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Comparative Politics and Public Finance

  • Persson, Torsten
  • Roland, Gérard
  • Tabellini, Guido

This paper presents a model of electoral accountability to compare the public finance outcomes under a presidential-congressional and a parliamentary system. In a presidential-congressional system, contrary to a parliamentary system, there are no endogenous incentives for legislative cohesion, but this allows for a clearer separation of powers. These features lead to clear differences in the public finance performance of the two systems. A parliamentary system has redistribution towards a majority, less underprovision of public goods, more waste and a higher burden of taxation, whereas a presidential-congressional system has redistribution towards a minority, more underprovision of public goods, but less waste and a smaller size of government.

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Paper provided by C.E.P.R. Discussion Papers in its series CEPR Discussion Papers with number 1737.

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Date of creation: Nov 1997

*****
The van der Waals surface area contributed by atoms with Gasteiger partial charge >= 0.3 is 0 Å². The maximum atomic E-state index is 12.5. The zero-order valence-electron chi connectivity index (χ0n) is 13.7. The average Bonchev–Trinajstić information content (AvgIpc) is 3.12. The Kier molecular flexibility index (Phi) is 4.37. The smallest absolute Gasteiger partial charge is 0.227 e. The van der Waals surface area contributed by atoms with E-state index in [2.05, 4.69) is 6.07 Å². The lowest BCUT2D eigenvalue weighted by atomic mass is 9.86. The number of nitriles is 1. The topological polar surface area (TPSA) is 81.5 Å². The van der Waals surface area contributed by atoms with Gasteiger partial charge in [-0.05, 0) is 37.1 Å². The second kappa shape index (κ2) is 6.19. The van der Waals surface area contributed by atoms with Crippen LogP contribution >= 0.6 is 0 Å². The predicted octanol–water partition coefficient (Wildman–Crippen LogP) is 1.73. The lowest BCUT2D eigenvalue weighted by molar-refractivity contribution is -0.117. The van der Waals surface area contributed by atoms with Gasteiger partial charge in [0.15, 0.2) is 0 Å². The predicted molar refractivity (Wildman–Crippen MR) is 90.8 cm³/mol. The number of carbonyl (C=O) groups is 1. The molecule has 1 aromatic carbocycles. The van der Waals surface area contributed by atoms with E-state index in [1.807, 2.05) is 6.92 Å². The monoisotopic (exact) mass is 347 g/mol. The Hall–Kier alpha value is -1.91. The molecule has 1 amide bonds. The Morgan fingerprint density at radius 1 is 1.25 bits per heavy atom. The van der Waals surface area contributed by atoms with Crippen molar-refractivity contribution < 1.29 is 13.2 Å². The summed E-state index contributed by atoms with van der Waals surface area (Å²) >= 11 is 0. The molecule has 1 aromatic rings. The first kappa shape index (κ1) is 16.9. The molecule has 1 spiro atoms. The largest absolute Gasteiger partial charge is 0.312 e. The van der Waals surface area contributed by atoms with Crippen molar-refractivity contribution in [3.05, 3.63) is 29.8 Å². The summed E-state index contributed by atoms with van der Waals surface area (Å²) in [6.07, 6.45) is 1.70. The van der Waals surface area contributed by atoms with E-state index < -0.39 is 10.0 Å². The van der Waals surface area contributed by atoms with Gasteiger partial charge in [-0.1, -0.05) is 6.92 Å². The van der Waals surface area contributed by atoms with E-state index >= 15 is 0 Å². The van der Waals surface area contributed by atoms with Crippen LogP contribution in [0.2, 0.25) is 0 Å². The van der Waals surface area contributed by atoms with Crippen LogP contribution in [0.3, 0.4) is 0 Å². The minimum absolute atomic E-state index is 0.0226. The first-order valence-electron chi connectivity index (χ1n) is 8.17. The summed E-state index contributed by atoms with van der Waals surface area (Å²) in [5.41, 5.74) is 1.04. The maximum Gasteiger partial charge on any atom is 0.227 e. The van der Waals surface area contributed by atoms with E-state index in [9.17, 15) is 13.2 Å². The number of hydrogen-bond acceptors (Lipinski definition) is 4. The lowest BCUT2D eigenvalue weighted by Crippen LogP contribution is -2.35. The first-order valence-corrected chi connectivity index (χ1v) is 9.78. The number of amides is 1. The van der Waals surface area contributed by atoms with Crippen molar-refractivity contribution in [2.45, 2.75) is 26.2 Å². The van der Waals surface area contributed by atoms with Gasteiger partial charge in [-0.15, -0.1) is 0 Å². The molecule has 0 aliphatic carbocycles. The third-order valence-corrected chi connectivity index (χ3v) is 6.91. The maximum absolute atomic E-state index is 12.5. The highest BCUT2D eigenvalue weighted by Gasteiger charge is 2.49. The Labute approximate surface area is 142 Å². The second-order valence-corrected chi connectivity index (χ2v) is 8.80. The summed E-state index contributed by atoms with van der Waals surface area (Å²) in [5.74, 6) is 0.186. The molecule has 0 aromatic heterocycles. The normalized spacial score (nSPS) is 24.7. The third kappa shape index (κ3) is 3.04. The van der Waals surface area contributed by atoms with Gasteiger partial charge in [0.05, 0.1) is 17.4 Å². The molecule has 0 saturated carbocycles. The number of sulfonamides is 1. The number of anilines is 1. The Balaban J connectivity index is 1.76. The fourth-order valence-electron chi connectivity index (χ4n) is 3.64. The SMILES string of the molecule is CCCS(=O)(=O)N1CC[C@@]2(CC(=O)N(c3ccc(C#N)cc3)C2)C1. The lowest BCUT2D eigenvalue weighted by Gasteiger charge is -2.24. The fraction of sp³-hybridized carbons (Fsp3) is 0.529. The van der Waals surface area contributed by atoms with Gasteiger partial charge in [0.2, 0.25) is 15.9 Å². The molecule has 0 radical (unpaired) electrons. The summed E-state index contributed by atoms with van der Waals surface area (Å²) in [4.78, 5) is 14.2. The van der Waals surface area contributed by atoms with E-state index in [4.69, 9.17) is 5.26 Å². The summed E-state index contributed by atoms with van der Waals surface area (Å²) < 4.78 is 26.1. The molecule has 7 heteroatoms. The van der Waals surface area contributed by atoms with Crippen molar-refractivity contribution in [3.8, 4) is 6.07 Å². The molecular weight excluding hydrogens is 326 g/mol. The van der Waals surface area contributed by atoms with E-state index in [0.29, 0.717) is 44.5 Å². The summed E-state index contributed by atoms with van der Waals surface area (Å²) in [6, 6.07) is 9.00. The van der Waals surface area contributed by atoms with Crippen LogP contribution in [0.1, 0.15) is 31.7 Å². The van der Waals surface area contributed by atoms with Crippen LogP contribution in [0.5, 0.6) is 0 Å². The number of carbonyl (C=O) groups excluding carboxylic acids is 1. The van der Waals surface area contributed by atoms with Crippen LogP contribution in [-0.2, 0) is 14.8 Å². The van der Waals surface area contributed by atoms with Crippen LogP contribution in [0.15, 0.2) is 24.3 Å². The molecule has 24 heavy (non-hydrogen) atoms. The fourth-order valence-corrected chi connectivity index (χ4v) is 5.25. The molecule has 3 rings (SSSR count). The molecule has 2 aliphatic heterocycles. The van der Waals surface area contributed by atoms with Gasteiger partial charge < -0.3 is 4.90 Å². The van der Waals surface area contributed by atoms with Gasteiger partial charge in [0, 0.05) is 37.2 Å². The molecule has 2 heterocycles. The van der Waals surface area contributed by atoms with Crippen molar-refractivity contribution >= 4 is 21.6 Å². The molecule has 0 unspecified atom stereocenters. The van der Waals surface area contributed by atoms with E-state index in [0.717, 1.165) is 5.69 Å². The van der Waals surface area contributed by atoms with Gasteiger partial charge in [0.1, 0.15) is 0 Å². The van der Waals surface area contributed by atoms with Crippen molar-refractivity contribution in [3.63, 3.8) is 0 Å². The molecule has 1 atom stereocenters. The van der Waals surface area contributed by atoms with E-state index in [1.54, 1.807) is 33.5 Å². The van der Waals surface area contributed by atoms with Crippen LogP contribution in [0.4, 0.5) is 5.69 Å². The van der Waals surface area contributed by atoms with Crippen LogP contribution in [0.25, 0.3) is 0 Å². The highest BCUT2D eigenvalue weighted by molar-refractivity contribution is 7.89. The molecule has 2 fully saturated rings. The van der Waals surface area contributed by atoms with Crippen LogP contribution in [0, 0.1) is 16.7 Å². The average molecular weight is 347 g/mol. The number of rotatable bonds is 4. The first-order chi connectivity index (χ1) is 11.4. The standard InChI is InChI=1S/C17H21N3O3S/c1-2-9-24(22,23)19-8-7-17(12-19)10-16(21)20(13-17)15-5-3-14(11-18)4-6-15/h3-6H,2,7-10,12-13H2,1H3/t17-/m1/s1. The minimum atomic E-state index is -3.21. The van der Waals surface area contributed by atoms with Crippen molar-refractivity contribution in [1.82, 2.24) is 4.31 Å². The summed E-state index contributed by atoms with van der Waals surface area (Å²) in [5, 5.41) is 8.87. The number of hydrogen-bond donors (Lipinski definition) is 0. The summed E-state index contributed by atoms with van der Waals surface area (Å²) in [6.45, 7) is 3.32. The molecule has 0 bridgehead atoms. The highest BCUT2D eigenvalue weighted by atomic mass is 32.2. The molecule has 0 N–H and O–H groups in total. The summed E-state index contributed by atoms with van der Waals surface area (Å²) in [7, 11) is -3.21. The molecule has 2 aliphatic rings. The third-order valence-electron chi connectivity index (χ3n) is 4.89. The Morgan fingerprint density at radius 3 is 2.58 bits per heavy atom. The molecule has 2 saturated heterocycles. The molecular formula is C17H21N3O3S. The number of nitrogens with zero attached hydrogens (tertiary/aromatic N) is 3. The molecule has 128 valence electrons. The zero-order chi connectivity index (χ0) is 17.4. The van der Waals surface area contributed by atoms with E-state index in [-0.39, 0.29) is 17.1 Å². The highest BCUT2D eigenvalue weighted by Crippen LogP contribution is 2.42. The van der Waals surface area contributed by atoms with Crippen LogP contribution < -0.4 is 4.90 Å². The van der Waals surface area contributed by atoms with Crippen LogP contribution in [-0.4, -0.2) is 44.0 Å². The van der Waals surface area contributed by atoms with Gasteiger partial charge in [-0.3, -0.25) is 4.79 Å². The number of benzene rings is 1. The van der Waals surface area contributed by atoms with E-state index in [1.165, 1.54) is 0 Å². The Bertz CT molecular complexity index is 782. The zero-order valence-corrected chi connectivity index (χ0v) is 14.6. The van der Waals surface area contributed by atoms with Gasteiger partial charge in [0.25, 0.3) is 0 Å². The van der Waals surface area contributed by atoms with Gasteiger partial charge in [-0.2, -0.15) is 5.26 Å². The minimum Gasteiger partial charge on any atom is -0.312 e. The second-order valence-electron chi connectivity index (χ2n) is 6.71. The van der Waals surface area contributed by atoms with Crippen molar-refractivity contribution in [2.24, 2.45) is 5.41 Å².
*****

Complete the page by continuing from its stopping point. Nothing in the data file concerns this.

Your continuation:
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Handle: RePEc:cpr:ceprdp:1737
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  1. John Ferejohn, 1986. "Incumbent performance and electoral control," Public Choice, Springer, vol. 50(1), pages 5-25, January.
  2. Torsten Persson & Gerard Roland & Guido Tabellini, . "Separation of Powers and Political Accountability," Working Papers 100, IGIER (Innocenzo Gasparini Institute for Economic Research), Bocconi University.
  3. Daniel Diermeier & Timothy J. Feddersen, 1996. "Disciplined Coalitions and Redistribution: The Effect of the Vote of Confidence Procedure on Legislative Bargaining," Discussion Papers 1171, Northwestern University, Center for Mathematical Studies in Economics and Management Science.
  4. Chari, V V & Jones, Larry E & Marimon, Ramon, 1997. "The Economics of Split-Ticket Voting in Representative Democracies," American Economic Review, American Economic Association, vol. 87(5), pages 957-76, December.
  5. Persson, Torsten, 1998. "Economic Policy and Special Interest Politics," Economic Journal, Royal Economic Society, vol. 108(447), pages 310-27, March.
  6. Alesina, Alberto & Rosenthal, Howard, 1996. "A Theory of Divided Government," Econometrica, Econometric Society, vol. 64(6), pages 1311-41, November.
  7. Chaim Fershtman & Kenneth L. Judd & Ehud Kalai, 1990. "Observable Contracts: Strategic Delegation and Cooperation," Discussion Papers 879, Northwestern University, Center for Mathematical Studies in Economics and Management Science.
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